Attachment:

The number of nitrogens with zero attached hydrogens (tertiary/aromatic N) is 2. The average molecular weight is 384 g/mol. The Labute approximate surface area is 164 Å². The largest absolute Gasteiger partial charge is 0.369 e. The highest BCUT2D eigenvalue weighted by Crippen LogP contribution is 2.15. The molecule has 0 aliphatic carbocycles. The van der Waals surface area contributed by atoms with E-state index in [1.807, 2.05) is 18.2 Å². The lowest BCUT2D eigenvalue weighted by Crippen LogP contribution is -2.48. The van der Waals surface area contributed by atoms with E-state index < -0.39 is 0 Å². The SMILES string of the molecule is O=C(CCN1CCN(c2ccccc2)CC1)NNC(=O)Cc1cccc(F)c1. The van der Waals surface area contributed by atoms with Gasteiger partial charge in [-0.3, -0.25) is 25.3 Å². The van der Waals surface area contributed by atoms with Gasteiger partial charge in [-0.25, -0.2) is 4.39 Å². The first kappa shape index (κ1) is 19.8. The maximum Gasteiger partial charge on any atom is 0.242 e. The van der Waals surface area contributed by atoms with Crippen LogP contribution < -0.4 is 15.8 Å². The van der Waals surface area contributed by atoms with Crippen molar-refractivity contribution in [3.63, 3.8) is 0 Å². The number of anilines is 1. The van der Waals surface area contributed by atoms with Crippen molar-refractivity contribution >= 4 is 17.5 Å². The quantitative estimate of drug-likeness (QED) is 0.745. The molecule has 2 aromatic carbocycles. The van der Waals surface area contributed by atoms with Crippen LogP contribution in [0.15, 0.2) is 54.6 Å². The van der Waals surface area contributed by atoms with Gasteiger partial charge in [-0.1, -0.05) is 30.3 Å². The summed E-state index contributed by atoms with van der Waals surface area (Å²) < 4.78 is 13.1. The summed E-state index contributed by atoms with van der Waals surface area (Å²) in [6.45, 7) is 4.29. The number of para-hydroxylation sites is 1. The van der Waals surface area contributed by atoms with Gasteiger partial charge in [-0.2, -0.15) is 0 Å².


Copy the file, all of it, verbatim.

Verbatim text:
The number of nitrogens with zero attached hydrogens (tertiary/aromatic N) is 2. The average molecular weight is 384 g/mol. The Labute approximate surface area is 164 Å². The largest absolute Gasteiger partial charge is 0.369 e. The highest BCUT2D eigenvalue weighted by Crippen LogP contribution is 2.15. The molecule has 0 aliphatic carbocycles. The van der Waals surface area contributed by atoms with E-state index in [1.807, 2.05) is 18.2 Å². The lowest BCUT2D eigenvalue weighted by Crippen LogP contribution is -2.48. The van der Waals surface area contributed by atoms with E-state index < -0.39 is 0 Å². The SMILES string of the molecule is O=C(CCN1CCN(c2ccccc2)CC1)NNC(=O)Cc1cccc(F)c1. The van der Waals surface area contributed by atoms with Gasteiger partial charge in [-0.3, -0.25) is 25.3 Å². The van der Waals surface area contributed by atoms with Gasteiger partial charge in [-0.25, -0.2) is 4.39 Å². The first kappa shape index (κ1) is 19.8. The maximum Gasteiger partial charge on any atom is 0.242 e. The van der Waals surface area contributed by atoms with Crippen LogP contribution < -0.4 is 15.8 Å². The van der Waals surface area contributed by atoms with Crippen molar-refractivity contribution in [3.63, 3.8) is 0 Å². The number of anilines is 1. The van der Waals surface area contributed by atoms with Crippen molar-refractivity contribution >= 4 is 17.5 Å². The quantitative estimate of drug-likeness (QED) is 0.745. The molecule has 2 aromatic carbocycles. The van der Waals surface area contributed by atoms with Crippen LogP contribution in [0.15, 0.2) is 54.6 Å². The van der Waals surface area contributed by atoms with Gasteiger partial charge in [-0.1, -0.05) is 30.3 Å². The summed E-state index contributed by atoms with van der Waals surface area (Å²) < 4.78 is 13.1. The summed E-state index contributed by atoms with van der Waals surface area (Å²) in [6.45, 7) is 4.29. The number of para-hydroxylation sites is 1. The van der Waals surface area contributed by atoms with Gasteiger partial charge in [-0.2, -0.15) is 0 Å².